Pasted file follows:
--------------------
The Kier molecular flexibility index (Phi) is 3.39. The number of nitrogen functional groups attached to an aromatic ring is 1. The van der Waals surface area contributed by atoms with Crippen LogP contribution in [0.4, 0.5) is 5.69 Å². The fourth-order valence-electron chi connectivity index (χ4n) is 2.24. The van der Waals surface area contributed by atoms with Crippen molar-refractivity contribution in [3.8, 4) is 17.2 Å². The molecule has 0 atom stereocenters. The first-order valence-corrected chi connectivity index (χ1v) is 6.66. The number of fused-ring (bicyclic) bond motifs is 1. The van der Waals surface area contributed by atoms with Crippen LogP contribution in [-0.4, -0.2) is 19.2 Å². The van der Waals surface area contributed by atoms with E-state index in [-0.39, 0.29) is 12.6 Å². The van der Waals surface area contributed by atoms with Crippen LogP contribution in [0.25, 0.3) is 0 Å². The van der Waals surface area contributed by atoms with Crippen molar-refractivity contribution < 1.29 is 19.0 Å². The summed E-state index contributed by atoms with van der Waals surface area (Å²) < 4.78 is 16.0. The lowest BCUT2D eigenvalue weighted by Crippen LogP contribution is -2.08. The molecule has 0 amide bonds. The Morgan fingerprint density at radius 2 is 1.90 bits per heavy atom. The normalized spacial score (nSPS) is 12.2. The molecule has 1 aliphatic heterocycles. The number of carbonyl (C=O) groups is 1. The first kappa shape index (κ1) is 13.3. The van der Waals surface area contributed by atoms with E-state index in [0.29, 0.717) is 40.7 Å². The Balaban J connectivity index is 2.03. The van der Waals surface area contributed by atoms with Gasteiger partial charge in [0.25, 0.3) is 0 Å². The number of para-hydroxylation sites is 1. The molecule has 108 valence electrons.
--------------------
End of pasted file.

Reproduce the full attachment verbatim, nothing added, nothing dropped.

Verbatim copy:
The Kier molecular flexibility index (Phi) is 3.39. The number of nitrogen functional groups attached to an aromatic ring is 1. The van der Waals surface area contributed by atoms with Crippen LogP contribution in [0.4, 0.5) is 5.69 Å². The fourth-order valence-electron chi connectivity index (χ4n) is 2.24. The van der Waals surface area contributed by atoms with Crippen molar-refractivity contribution in [3.8, 4) is 17.2 Å². The molecule has 0 atom stereocenters. The first-order valence-corrected chi connectivity index (χ1v) is 6.66. The number of fused-ring (bicyclic) bond motifs is 1. The van der Waals surface area contributed by atoms with Crippen LogP contribution in [-0.4, -0.2) is 19.2 Å². The van der Waals surface area contributed by atoms with E-state index in [-0.39, 0.29) is 12.6 Å². The van der Waals surface area contributed by atoms with Crippen LogP contribution in [0.25, 0.3) is 0 Å². The van der Waals surface area contributed by atoms with Crippen molar-refractivity contribution < 1.29 is 19.0 Å². The summed E-state index contributed by atoms with van der Waals surface area (Å²) < 4.78 is 16.0. The lowest BCUT2D eigenvalue weighted by Crippen LogP contribution is -2.08. The molecule has 0 amide bonds. The Morgan fingerprint density at radius 2 is 1.90 bits per heavy atom. The normalized spacial score (nSPS) is 12.2. The molecule has 1 aliphatic heterocycles. The number of carbonyl (C=O) groups is 1. The first kappa shape index (κ1) is 13.3. The van der Waals surface area contributed by atoms with E-state index in [0.29, 0.717) is 40.7 Å². The Balaban J connectivity index is 2.03. The van der Waals surface area contributed by atoms with Gasteiger partial charge in [0.25, 0.3) is 0 Å². The number of para-hydroxylation sites is 1. The molecule has 108 valence electrons.